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How the Johnny Depp v. Amber Heard Trial Severely Damaged the Legacy Media's Credibility
In December 18, 2018, actress Amber Heard published on op-ed on the Washington Post titled "I spoke up against sexual violence — and faced our culture’s wrath. That has to change". In the article, she alleged to be a victim of domestic abuse. While she did not mention Johnny Depp by name, considering that they divorced in 2017, it is more than certain that she referred to her ex-husband in the context of domestic abuse.
As a result, Depp's reputation was severely tarnished and studios were hesitant to employ his acting services. He lost the role of Jack Sparrow from Pirates of the Caribbean as well as Gellert Grindelwald from Fantastic Beasts. Eventually, he sued Heard for defamation and the trial was held in Virginian court.
The trial lasted for 6 weeks and after much deliberation, on June 1, 2022, the jury found Heard guilty on three counts for defamation. The jury charged her $10 million in compensatory damages plus $5 million in punitive damages (which would be reduced to $350K due to Virginia's punitive limit). Heard did win on one count for defamation in her countersuit with the jury awarding her $2 million in compensatory damages. Overall, she owed Depp a net of $8.35 million.
To say that the verdict sent shockwaves across the US would be an understatement. Those that supported Depp or grew to support Depp were happy to see him clear his name and regain some of his reputation. However, there were quite a few who were furious with the result, namely the legacy media. Prior to the verdict, the media made its support for Heard rather unsubtle. MSNBC, for instance, published an article titled "No matter who 'wins' the Johnny Depp-Amber Heard trial, America has lost". The organization claimed that pro-Depp individuals were "cheering for [women's] humiliation" and that it would "make victims more afraid to come forward". Voguemade a rather audacious statement with "Why It’s Time to Believe Amber Heard" even though the trial still had 2 weeks to go when the article was published.
As a result, the legacy media's reaction to the verdict was predictable. An opinion piece from The Guardiancalled the trial an "orgy of misogyny". Slateclaimed that American has been duped and "if Depp’s behavior was textbook abuser, Heard’s was textbook abuse victim". It even went as far as to namedrop GamerGate even though the movement has been dead for 7 years or so and the FBI investigation found no leads that suggested GamerGate was ever a harassment campaign.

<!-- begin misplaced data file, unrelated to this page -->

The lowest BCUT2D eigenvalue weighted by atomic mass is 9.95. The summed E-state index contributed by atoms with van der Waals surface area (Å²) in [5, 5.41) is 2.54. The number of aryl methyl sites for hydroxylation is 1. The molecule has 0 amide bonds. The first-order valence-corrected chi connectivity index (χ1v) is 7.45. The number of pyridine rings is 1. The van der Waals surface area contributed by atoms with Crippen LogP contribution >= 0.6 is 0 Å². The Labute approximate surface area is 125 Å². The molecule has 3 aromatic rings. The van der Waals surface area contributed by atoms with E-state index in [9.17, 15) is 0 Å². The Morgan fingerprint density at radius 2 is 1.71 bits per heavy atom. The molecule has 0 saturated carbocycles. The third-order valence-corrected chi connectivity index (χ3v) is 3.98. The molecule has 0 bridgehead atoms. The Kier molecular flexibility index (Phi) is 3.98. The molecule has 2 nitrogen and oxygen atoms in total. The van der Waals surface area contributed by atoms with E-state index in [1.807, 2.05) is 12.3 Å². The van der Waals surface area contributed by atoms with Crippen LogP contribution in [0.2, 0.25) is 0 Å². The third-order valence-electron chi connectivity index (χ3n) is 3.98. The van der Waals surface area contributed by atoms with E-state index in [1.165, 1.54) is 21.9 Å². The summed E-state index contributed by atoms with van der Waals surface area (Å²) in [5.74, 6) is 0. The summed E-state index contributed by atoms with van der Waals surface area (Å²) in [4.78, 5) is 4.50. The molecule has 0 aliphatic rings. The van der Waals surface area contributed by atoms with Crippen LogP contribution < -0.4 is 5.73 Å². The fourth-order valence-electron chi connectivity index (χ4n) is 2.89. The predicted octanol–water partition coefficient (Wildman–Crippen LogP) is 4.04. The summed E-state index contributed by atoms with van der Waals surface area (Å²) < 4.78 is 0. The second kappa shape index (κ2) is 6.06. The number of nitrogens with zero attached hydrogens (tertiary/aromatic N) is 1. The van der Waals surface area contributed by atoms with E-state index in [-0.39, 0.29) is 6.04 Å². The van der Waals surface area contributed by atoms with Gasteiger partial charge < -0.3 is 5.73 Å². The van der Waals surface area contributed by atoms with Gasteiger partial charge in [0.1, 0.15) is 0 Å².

Unsurprisingly, CNN continues to be CNN.
However, the general public has not been buying what the legacy media has been pushing. That was thanks to the high profile case being broadcasted live for everyone to watch in real time. Several of the trial videos from the Law&Crime Network YouTube channel, for instance, each garnered over 1 million views. Everyday people could tune in, observe the statements of the lawyers, Depp, Heard, and their witnesses, and make their own conclusions. On top of that, a lot of lawyers on YouTube, aka. LawTubers, held livestreams where they gave real time commentary and feedback. People like Rekieta Law, CLR Bruce Rivers, Legal Bytes, and NateTheLawyer effectively used their experience and expertise to explain the trial's rhyme-and-reason to their audience in a way that was easily understood.
This did not sit well with some of the members of the legacy media. After the verdict was announced, Rekieta Law put out a notice that the media would be angry at the independent coverage and put out hit pieces. His prediction came true when Washington Post writer Taylor Lorenz published an article accusing independent content creators for covering the trial for money and clout. Lorenz claimed that Legal Bytes (Alyte Mazeika) "pivoted" her content to cover the Depp v. Heard trial which is not true as she covered the Rittenhouse trial months ago (example). In addition, Lorenz alleged that Legal Bytes and another content creator, TheUmbrellaGuy, did not respond to requests for comment. Both Legal Bytes and TheUmbrellaGuy stated otherwise which led to the article getting sloppily edited several times (check the history of the archive).
As to why the legacy media has been behaving this unprofessionally, I think it is because they threw support behind Amber Heard since her defamatory op-ed and drew the line on the sand. Because they backed her (and the #MeToo movement) for so long, they could not backtrack or otherwise, their reputations would get severely damaged. Basically, the legacy media got caught in their sunken cost fallacy and rooted for the verdict to go in Heard's favor. However, that ended up backfiring and hurting their reputation more than it would've been had they admitted to their mistakes from the start.
While I personally don't care much for celebrity drama, this trial has provided extremely valuable lessons to everyone. "Believe all women" is a totally irrational way of thinking. Allegations should be taken seriously, but not be taken at face value without scrutiny. In addition, men can be domestic abuse victims, too. It also brings into question on whether all trials should be publicly broadcasted. It was highly valuable during the Rittenhouse case as it exposed the blatant corruption from the prosecution. Johnny Depp did not have overwhelming support at the start of the trial, but he gradually won people over with his calm friendly demeanor. Had the audience not listened to him owning up to his drug abuse and alcoholism on the stand, I think the public opinion of his character would be very different. Lastly, the LawTubers provide a lot of educational value to those who are unfamiliar with the dynamics of trials.